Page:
by William Thompson
reviewed on PC
Place all items in the overhead compartment
I do like air travel (well, I did prior to the current pandemic) as it often leads to the chance to visit somewhere different and have new experiences. And although the airline food isn’t generally the best, I do wait for the helpful flight attendant to wheel out their little trollies of food and refreshments down the narrow aisles. Shakes on a Plane places players in the role of the aforementioned flight crew, serving food and beverages similarly to games such as Overcooked. Players select one of four character and must prepare and serve a variety of meals and drinks to those onboard the flights.
The game does come with a little story about a race of aliens looking for humans and their cooking skills, in order to win the universal version of MasterChef. Being that airline food is often regarded as being bland and unpalatable, it is somewhat ironic that the game takes place in the confines of an aeroplane. But in any event, the story is somewhat secondary to the gameplay.
Each level is set on a different plane, with varying seat configurations and kitchen galley set-ups. Like Overcooked, the levels (which are indicated as flights in the game) start off with the passengers ordering simple combinations of meals and beverages, but as teams work through the game, orders become more varied, seat arrangements become spread and hazards are more prevalent. Players must complete each passenger request within a limited time by preparing and then serving the meal or drink, and then collect any rubbish from the customer once finished. Some levels even have teams matching passengers and bags and paradropping them out a chute in the middle of the aircraft.
Place your tray table in the upright position
I mentioned that teams work through the game, but the game can be played single-player or with up to four players locally. The single player game requires taking control of two characters and switching between them as you attempt to meet the guest's requests, whilst multiplayer has players taking a single role of one of the four playable characters. The four characters each perform the same duties, but each has one particular skill that can be used to aid in completing their task of serving passengers. An alien character can activate his Speed ability, enabling him to perform tasks quicker. A witch-like character has the ability to scare passengers back to their seats, the pilot captain can throw objects, and a robotic character can transform into a protective block, preventing them from being incapacitated by the many dangers during the flights.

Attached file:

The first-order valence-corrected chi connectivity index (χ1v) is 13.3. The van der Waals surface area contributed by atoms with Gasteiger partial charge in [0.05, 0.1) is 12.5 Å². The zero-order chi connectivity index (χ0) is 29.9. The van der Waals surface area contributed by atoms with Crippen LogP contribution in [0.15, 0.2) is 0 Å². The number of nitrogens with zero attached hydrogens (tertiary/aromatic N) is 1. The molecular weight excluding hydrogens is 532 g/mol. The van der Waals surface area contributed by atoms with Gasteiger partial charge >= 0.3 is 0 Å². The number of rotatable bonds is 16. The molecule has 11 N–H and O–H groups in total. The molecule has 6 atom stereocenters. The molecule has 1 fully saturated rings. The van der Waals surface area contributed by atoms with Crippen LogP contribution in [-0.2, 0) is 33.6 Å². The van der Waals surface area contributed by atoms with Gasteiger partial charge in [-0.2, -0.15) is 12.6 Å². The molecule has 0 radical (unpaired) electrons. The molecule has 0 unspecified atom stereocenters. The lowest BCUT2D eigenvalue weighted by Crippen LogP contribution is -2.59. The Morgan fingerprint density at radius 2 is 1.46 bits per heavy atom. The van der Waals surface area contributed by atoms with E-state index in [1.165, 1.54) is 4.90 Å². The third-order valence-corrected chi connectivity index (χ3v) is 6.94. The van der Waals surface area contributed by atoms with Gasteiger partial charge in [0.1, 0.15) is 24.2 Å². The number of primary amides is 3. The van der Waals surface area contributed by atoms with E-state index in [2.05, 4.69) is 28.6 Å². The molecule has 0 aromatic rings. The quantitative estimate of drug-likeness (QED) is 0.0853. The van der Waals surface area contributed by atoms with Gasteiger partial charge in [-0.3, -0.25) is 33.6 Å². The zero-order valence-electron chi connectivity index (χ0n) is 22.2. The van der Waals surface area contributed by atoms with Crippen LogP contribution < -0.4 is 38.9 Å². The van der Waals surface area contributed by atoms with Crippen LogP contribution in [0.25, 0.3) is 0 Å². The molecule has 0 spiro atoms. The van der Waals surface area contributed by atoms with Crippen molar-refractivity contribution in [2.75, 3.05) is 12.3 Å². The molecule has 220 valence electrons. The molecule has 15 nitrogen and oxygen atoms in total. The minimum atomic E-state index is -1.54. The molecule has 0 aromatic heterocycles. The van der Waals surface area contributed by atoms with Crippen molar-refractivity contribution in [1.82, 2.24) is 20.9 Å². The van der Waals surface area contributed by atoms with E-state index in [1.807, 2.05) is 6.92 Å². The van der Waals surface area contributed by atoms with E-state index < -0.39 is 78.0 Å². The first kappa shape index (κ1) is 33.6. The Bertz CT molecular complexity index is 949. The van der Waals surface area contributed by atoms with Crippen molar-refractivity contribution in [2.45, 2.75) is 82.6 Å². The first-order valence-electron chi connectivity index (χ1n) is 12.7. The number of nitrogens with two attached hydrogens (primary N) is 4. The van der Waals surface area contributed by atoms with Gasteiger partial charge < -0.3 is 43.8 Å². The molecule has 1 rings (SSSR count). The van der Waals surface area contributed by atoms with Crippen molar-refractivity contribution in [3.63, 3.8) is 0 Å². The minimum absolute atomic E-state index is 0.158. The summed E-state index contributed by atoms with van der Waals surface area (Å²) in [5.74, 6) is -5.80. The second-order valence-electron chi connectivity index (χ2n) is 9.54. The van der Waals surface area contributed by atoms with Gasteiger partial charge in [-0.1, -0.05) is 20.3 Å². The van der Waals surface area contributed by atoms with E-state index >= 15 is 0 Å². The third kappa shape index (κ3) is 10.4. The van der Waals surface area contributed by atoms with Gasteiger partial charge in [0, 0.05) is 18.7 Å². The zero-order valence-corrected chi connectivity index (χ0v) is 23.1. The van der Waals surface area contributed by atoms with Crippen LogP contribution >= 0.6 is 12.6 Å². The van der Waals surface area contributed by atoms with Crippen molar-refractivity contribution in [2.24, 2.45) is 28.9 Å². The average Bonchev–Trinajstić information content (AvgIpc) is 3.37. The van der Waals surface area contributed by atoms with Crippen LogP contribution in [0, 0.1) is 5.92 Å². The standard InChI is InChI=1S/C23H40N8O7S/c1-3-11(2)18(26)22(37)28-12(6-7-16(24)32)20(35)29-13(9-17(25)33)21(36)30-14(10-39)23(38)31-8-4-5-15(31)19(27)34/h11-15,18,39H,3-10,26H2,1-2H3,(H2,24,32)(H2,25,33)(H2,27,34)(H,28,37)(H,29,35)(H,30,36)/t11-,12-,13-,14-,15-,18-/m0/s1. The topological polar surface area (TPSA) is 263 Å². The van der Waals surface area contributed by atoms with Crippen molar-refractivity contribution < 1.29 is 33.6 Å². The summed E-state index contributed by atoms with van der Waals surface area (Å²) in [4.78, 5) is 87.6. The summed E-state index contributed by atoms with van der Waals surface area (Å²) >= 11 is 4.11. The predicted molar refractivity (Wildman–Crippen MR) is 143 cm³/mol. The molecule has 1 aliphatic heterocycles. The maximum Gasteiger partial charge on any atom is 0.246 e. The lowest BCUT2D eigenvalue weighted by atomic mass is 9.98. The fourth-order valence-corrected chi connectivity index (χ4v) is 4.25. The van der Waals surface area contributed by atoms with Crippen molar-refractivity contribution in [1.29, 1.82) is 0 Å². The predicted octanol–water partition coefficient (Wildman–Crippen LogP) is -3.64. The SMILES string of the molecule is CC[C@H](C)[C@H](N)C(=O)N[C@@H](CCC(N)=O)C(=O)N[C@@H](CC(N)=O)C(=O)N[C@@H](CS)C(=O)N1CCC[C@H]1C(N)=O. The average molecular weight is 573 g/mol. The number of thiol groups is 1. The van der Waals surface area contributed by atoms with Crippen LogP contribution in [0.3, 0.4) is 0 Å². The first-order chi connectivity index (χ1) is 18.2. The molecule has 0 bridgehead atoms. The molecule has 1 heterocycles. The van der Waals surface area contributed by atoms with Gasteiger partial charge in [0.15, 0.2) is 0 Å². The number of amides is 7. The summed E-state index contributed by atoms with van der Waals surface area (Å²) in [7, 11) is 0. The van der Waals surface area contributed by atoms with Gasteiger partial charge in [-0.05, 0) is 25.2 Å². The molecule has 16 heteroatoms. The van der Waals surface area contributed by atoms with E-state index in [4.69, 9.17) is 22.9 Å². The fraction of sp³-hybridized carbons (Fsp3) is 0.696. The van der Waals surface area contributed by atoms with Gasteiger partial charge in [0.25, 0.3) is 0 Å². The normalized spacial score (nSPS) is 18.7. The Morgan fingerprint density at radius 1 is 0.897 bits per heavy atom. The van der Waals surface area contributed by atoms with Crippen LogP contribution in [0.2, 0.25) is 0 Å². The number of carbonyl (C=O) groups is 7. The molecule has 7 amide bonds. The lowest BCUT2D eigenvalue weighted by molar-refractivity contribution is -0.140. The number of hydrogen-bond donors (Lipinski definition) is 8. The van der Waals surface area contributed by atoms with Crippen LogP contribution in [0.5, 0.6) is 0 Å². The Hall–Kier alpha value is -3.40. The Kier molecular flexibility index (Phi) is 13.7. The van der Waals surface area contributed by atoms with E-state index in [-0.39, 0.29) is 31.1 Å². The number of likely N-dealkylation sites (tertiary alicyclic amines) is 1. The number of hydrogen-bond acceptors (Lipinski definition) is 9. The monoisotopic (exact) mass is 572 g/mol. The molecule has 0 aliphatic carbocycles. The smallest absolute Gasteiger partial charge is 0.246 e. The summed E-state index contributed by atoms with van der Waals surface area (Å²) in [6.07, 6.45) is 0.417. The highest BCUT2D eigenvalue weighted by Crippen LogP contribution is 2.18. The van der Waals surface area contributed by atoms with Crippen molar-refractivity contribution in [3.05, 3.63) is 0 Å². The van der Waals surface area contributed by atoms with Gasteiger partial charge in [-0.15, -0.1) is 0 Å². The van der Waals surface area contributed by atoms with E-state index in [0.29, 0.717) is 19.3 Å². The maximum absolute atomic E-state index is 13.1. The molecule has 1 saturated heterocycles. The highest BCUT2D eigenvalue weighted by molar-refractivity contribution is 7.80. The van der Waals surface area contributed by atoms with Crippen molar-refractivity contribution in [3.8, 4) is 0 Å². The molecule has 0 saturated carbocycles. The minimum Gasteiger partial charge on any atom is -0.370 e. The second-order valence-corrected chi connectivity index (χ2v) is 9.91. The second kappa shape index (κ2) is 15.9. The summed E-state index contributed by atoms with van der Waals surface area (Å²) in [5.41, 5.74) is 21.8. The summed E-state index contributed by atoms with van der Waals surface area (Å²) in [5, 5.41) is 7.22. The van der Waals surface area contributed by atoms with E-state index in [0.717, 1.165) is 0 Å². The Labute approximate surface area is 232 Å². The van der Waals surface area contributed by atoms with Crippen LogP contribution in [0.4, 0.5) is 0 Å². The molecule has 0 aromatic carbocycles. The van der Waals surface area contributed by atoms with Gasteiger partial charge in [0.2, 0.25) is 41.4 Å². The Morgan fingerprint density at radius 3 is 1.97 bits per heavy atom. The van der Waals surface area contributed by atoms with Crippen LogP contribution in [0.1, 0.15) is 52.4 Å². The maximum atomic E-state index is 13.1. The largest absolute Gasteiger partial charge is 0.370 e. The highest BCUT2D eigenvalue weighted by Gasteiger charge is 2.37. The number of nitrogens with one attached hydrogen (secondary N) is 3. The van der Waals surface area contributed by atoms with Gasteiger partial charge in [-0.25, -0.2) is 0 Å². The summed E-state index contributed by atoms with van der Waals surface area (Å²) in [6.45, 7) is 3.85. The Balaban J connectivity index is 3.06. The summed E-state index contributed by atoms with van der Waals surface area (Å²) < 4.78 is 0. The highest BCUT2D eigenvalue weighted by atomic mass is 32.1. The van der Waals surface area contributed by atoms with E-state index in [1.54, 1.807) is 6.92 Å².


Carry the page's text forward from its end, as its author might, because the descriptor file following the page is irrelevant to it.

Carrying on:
Although each of the settings is supposed to indicated Economy Class passengers, the settings appear more like those in the first class, with social distancing amongst the customers. However, like actual planes the walkways are quite narrow providing for a challenge when customers decide to go wandering. These wandering guests can get in your way, abscond with unprotected meals and can just be a plain nuisance when they’re not in their seats chomping down on their requested meals and drinks.
But it is not just the wandering passengers that can delay the serving of orders. Serving trolleys can slide when the plane tilts from side to side and getting in its way will cause players to be mowed down by the runaway trolley and temporarily disabling them. Turbulence too, can be an issue with characters falling down if they aren’t seated when the seatbelt warning bell chimes. Many of the levels contain conveyor belts to assist in moving ingredients to the galley, but in one level, a hole through the floor at the end of a conveyor belt means that the food drops out of the plane. Characters too, can fall out of they’re not careful.
Visually, Shakes on a Plane does a great job. Most of the cartoon styled settings are well laid out, making it easy to discern the different sections of the plane. Customer requests are displayed via an icon and a coloured countdown timer. The various meals and drinks are easily distinguished from each other, making the life of the flight crew that much simpler. Certain ingredients for drinks can often be hidden behind fixed objects when they’re on the floor, particularly if the plane has tilted during the flight.
It is a fun game to play, especially as a couch co-op, but it is a game not without issues. It can often be difficult to place objects (particularly when mixing fruit drinks) exactly where you want them, especially when you’re in a hurry. There is an indicator of where you’re placing an object, but it can be a little touchy. The same goes for when you’re near two passengers – a slightly incorrect movement can mean a player will pick up a passenger rather than collecting rubbish from a nearby passenger. The difficulty level for single-player game is also a tad too high, especially when compared to the multiplayer game.
Fasten your seatbelts
That said, Shakes on a Plane is still enjoyable to play in single-player, but will be enjoyed more with a group of three or four. Working as a team and gaining the maximum three stars on each flight is highly rewarding. The simple controls, cute visuals, and upbeat music (that gets faster as the flight ends) make it a game that can be enjoyed by a family or with a group of friends together on the couch. The levels are varied enough – via the meals, seating arrangements and mission types – to keep the game fresh as gamers progress through the flights. And while we’re all in various forms of coronavirus lockdowns, this may be as close to air travel as we’ll get for the time being.
Fun co-op, simple controls
Tough to play as a single player